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Matching-fund rules limit Missouri's ability to spend federal infrastructure money

The Bourland Radiation Oncology Center under construction in 2023 at Golden Valley Memorial Healthcare in Clinton.
Golden Valley Memorial Healthcare
The Bourland Radiation Oncology Center under construction in 2023 at Golden Valley Memorial Healthcare in Clinton.

The Missouri Senate has begun work on the state's roughly $50 billion budget, with questions still swirling around renewing a tax that funds Medicaid and GOP infighting that could derail the process. Meanwhile, many appropriations require matching funds from the recipient.

When Golden Valley Memorial Healthcare in Clinton received $1 million from the state of Missouri last year to expand its cancer treatment options, the small hospital was ready to match the grant.

The new facility providing radiation therapies opened in December, saving patients from the region a drive to Kansas City or Springfield or doing without the treatments altogether. The hospital relies heavily on Medicare and Medicaid to pay for the care it provides, CEO Craig Thompson said, and some patients don’t have the means to travel 80 or 90 miles.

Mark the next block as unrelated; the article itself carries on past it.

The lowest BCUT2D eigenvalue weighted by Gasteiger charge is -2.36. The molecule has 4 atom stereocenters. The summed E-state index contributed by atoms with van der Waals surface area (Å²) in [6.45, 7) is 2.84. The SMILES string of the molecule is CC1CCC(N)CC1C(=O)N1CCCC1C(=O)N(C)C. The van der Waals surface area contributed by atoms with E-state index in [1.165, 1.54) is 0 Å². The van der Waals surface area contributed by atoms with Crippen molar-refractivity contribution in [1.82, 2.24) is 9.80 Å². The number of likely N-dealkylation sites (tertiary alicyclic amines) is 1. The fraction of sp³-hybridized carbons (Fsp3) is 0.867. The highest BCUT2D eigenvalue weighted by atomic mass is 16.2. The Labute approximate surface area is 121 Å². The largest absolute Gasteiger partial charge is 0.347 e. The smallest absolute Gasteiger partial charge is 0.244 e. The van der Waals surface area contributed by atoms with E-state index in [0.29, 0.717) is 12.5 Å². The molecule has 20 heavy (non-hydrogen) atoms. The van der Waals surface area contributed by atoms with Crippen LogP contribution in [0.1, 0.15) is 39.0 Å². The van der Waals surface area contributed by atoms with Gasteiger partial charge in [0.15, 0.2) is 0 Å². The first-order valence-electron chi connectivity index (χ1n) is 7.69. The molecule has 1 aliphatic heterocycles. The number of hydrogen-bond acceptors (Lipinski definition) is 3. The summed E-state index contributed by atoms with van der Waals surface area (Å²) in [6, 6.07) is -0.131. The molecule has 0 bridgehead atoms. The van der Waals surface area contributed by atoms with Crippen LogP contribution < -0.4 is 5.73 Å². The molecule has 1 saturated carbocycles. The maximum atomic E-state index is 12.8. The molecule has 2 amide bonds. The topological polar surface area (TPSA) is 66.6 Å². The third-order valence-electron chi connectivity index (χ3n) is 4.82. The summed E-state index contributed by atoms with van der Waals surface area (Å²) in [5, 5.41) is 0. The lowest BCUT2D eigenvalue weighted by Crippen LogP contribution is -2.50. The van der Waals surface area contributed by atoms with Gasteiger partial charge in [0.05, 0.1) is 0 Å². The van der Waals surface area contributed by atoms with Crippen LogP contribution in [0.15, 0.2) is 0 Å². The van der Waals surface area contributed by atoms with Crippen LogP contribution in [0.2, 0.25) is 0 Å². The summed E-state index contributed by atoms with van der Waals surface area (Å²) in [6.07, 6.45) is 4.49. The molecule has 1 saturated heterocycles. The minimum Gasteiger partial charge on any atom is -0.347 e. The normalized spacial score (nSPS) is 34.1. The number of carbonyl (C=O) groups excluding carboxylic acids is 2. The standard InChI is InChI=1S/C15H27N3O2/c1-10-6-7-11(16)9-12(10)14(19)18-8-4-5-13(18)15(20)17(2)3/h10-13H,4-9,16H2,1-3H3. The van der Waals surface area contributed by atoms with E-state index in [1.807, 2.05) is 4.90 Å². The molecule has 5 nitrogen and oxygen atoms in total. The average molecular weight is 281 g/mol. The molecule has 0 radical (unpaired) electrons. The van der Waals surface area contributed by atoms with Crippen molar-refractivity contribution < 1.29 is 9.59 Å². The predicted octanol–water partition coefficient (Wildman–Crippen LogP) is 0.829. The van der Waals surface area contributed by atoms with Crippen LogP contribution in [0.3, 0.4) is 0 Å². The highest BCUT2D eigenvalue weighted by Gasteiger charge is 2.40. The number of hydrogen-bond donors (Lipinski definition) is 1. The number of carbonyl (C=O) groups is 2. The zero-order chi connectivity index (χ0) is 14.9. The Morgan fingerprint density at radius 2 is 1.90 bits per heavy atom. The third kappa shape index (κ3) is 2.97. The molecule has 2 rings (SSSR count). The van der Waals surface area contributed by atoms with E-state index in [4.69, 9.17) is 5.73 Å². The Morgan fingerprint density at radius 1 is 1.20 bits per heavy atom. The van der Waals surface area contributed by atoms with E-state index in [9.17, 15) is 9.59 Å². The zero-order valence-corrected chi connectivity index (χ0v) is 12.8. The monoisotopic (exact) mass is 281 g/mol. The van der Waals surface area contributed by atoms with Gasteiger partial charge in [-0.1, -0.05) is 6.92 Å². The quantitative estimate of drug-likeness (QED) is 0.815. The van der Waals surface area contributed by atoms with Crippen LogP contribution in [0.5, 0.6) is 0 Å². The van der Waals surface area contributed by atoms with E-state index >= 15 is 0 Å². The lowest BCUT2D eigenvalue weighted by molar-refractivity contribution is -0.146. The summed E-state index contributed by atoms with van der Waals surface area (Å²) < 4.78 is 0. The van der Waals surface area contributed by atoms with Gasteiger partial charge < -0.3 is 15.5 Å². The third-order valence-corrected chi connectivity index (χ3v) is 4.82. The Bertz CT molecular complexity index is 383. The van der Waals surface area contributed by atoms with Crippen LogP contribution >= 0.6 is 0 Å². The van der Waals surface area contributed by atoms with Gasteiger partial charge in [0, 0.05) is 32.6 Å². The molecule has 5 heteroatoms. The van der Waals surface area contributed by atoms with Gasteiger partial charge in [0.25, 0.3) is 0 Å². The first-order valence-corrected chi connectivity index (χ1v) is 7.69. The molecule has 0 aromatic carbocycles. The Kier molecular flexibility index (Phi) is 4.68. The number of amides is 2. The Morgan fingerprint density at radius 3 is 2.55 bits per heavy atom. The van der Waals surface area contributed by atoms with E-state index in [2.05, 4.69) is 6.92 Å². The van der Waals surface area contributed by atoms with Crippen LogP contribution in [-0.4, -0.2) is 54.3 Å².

“We’re halfway between Kansas City and Springfield,” Thompson said in an interview with The Independent. “So we’re a long way from a lot of places.”

Not every recipient of an earmarked appropriation from state lawmakers, of which there have been hundreds in the past two years, has been as ready to use the money set aside for them. Many of the appropriations require matching funds from the recipient, often as much as $1 for every dollar coming from the state.

Cape Girardeau Public Schools Superintendent Howard Benyon said he’s only been able to secure about $500,000 of the $3 million needed to match a grant to improve vocational education in the community.

“It’s just been difficult for us to maximize the dollars because you have to obligate the dollars before you can pull down the money,” Benyon said.

The money for Golden Valley’s cancer clinic and Cape Girardeau’s vocational expansion comes from the $2.9 billion in federal funds Missouri received from the American Rescue Plan Act passed early in the administration of President Joe Biden.

Along with the earmarked projects, the massive federal fund is supplying money for competitive grants to improve water infrastructure, build broadband networks in rural areas, support tourism and prepare industrial sites for tenants, among others.

Missouri is entering the final year for lawmakers to add new items to the ARPA budget, and all funds must be spent by the end of 2026. So far, only $732 million, or about one-fourth of the federal money, has been spent.

On Tuesday, the Senate Appropriations Committee began putting its imprint on the state budget for the coming fiscal year. Proposed at a total of $52.7 billion by Gov. Mike Parson, the House pared it to $50.7 billion.